Pot Roast definitionally involves liquid, so it is necessarily a braise. This might seem like a semantic distinction, but since the word roast is already taken, it really makes sense to use the word “braise” to describe the method of cooking with liquid, especially if we’re talking about something that’s going to be cooked to fork-tender instead of medium-medium rare.
This pot roast recipe made the rounds lately and is justly celebrated; this digest of braised beef recipes from Mark Bittman is also delightful. The most crucial thing to remember about any of them is that an instant read thermometer is your friend, and a fork a decent substitute. Braised beef isn’t done until it’s done: if it’s not tender when you cut into it, then it needs more time, and that’s all there is to it. An internal temperature of 210 degrees is the magic number.
The second and third most crucial things have to do with how you treat the meat before and after you cook it. Salting it well ahead of time—from an hour or so, up to a couple days—can reveal dimensions in the meat you never knew existed (cue spooky sci-fi soundtrack). And letting your dish rest before serving—from a half an hour, to even overnight—can also yield unexpected complexity and nuance in your work.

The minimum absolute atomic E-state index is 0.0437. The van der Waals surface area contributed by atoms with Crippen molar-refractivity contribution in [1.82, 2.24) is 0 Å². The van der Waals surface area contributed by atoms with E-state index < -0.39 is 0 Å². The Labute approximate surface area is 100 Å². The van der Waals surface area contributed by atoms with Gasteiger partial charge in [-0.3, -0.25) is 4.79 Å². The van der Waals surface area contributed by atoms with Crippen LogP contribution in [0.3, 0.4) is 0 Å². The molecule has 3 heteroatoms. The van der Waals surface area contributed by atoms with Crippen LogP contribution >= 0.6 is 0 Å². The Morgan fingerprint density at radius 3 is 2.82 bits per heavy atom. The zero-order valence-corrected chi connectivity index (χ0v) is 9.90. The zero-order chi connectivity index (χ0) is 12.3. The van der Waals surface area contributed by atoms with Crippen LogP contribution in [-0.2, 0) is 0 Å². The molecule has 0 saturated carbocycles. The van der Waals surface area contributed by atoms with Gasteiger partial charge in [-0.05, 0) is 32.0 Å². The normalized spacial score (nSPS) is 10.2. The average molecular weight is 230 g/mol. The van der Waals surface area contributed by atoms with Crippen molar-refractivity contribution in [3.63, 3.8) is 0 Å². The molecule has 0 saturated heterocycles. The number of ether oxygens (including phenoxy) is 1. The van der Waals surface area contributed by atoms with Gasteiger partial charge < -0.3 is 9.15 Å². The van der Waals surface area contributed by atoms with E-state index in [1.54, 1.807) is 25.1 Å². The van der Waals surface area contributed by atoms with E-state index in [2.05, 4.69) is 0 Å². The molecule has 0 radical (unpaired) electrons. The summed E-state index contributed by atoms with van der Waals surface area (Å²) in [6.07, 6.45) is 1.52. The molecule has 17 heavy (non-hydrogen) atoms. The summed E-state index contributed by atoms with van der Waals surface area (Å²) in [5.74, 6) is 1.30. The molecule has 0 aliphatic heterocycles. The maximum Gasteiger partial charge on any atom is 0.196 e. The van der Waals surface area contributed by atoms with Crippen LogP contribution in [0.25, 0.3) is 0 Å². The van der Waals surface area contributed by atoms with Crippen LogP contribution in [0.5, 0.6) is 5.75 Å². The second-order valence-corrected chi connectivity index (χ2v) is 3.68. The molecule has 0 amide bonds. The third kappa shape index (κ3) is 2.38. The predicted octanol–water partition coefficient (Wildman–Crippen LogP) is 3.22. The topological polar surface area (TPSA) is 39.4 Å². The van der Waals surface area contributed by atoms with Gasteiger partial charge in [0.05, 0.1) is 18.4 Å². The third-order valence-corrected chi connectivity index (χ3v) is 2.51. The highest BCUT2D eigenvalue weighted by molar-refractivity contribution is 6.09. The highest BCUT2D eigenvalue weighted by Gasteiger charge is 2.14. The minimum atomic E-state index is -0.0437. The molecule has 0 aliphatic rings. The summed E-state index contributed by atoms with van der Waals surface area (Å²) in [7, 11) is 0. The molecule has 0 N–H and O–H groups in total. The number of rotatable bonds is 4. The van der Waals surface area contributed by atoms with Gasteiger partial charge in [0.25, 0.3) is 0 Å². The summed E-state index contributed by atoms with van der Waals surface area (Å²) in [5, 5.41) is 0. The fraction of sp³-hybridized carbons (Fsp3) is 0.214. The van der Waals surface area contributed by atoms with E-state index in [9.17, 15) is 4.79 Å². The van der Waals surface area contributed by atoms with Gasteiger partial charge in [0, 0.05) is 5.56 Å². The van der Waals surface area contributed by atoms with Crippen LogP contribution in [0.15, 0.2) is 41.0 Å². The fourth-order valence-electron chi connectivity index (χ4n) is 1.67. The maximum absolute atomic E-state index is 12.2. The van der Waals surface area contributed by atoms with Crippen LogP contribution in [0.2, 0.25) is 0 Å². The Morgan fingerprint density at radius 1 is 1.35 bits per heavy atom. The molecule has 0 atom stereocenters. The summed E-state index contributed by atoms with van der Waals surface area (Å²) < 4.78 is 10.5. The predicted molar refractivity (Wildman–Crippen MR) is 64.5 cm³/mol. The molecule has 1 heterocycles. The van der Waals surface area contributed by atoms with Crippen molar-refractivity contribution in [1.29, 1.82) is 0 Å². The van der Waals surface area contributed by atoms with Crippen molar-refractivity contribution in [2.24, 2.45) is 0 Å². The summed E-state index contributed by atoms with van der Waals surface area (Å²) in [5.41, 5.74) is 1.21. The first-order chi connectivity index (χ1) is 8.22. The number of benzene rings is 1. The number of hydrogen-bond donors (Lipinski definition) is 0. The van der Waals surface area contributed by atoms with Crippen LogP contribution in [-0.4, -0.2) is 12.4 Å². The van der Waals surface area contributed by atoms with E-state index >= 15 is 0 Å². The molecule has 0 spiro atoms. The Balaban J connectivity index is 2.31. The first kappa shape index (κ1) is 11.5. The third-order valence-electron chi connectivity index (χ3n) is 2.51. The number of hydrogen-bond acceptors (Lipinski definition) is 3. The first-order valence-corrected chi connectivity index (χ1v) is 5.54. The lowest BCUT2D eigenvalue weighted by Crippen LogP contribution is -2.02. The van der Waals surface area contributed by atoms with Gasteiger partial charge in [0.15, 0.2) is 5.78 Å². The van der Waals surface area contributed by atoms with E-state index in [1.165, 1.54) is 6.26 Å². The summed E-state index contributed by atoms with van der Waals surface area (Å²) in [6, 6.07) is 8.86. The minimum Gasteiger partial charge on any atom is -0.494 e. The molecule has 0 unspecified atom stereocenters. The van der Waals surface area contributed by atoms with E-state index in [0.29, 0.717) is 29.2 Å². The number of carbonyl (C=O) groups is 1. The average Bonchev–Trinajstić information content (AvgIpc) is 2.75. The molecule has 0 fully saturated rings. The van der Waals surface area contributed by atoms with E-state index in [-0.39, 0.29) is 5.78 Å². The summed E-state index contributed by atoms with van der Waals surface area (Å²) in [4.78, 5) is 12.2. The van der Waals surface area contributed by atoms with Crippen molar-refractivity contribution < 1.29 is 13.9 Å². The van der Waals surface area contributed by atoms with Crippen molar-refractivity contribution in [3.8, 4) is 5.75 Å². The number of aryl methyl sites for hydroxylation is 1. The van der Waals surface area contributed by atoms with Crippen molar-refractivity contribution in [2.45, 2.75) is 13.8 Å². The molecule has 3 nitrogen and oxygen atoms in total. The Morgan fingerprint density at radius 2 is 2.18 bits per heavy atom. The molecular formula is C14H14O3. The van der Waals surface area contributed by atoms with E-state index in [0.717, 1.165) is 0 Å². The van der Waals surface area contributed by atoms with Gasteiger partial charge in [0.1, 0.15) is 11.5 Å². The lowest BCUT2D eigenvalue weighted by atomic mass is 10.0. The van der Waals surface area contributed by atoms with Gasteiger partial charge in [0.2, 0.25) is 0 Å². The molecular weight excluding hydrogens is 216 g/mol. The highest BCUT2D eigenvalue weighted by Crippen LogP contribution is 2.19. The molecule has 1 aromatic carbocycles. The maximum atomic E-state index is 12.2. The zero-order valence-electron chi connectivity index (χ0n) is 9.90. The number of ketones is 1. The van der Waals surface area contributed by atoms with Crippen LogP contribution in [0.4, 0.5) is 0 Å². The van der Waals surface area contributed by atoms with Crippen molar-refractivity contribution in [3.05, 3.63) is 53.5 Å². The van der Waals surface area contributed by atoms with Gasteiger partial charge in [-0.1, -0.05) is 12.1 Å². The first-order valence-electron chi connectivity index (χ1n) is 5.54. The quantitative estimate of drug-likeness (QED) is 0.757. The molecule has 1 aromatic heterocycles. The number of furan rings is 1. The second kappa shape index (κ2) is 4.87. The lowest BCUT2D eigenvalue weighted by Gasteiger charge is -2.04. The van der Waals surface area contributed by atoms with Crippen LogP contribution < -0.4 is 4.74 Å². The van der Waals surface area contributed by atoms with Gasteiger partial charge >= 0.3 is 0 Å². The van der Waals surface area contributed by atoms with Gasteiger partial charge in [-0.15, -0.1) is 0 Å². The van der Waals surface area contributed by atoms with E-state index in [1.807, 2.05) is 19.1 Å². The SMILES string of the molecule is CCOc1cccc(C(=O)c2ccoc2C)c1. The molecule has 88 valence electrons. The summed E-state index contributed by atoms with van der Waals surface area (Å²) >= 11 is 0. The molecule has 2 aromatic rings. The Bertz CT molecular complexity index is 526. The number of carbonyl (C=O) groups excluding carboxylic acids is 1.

All of these recipes would work remarkably well with our American Roast, a marvelously well-marbled piece of meat from the chuck section that has become one of our all-time favorite braising cuts. If you haven’t tried it yet, this is a great weekend to venture into the unknown: all American Roasts are $3 off per pound.